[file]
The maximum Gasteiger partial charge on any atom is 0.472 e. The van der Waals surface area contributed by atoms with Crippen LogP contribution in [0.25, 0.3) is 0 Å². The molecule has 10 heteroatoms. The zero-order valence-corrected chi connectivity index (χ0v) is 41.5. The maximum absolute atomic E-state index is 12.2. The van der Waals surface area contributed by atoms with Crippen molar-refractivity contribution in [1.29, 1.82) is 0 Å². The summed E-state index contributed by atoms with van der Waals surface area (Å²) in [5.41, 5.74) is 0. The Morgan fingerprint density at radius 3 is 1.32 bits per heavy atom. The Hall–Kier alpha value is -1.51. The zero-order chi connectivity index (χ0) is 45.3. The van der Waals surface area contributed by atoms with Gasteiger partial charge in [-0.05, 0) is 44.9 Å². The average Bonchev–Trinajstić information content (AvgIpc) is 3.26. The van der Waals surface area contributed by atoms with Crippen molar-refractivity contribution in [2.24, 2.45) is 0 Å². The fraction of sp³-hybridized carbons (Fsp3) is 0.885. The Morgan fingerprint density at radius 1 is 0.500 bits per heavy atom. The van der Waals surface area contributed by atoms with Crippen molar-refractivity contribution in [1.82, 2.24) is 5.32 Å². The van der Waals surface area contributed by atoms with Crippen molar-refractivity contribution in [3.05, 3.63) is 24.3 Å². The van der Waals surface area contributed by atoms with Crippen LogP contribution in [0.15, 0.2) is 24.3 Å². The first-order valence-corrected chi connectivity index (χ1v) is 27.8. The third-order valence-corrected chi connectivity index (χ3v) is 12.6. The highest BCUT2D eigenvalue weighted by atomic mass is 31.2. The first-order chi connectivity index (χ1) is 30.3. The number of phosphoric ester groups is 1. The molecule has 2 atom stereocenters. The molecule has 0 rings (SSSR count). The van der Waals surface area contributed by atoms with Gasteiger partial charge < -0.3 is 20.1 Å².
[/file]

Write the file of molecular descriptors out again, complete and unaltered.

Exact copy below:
The maximum Gasteiger partial charge on any atom is 0.472 e. The van der Waals surface area contributed by atoms with Crippen LogP contribution in [0.25, 0.3) is 0 Å². The molecule has 10 heteroatoms. The zero-order valence-corrected chi connectivity index (χ0v) is 41.5. The maximum absolute atomic E-state index is 12.2. The van der Waals surface area contributed by atoms with Crippen molar-refractivity contribution in [1.29, 1.82) is 0 Å². The summed E-state index contributed by atoms with van der Waals surface area (Å²) in [5.41, 5.74) is 0. The Morgan fingerprint density at radius 3 is 1.32 bits per heavy atom. The Hall–Kier alpha value is -1.51. The zero-order chi connectivity index (χ0) is 45.3. The van der Waals surface area contributed by atoms with Gasteiger partial charge in [-0.05, 0) is 44.9 Å². The average Bonchev–Trinajstić information content (AvgIpc) is 3.26. The van der Waals surface area contributed by atoms with Crippen molar-refractivity contribution in [2.24, 2.45) is 0 Å². The fraction of sp³-hybridized carbons (Fsp3) is 0.885. The Morgan fingerprint density at radius 1 is 0.500 bits per heavy atom. The van der Waals surface area contributed by atoms with Crippen molar-refractivity contribution in [1.82, 2.24) is 5.32 Å². The van der Waals surface area contributed by atoms with Crippen molar-refractivity contribution in [3.05, 3.63) is 24.3 Å². The van der Waals surface area contributed by atoms with Crippen LogP contribution in [0.15, 0.2) is 24.3 Å². The first-order valence-corrected chi connectivity index (χ1v) is 27.8. The third-order valence-corrected chi connectivity index (χ3v) is 12.6. The highest BCUT2D eigenvalue weighted by atomic mass is 31.2. The first-order chi connectivity index (χ1) is 30.3. The number of phosphoric ester groups is 1. The molecule has 2 atom stereocenters. The molecule has 0 rings (SSSR count). The van der Waals surface area contributed by atoms with Gasteiger partial charge < -0.3 is 20.1 Å².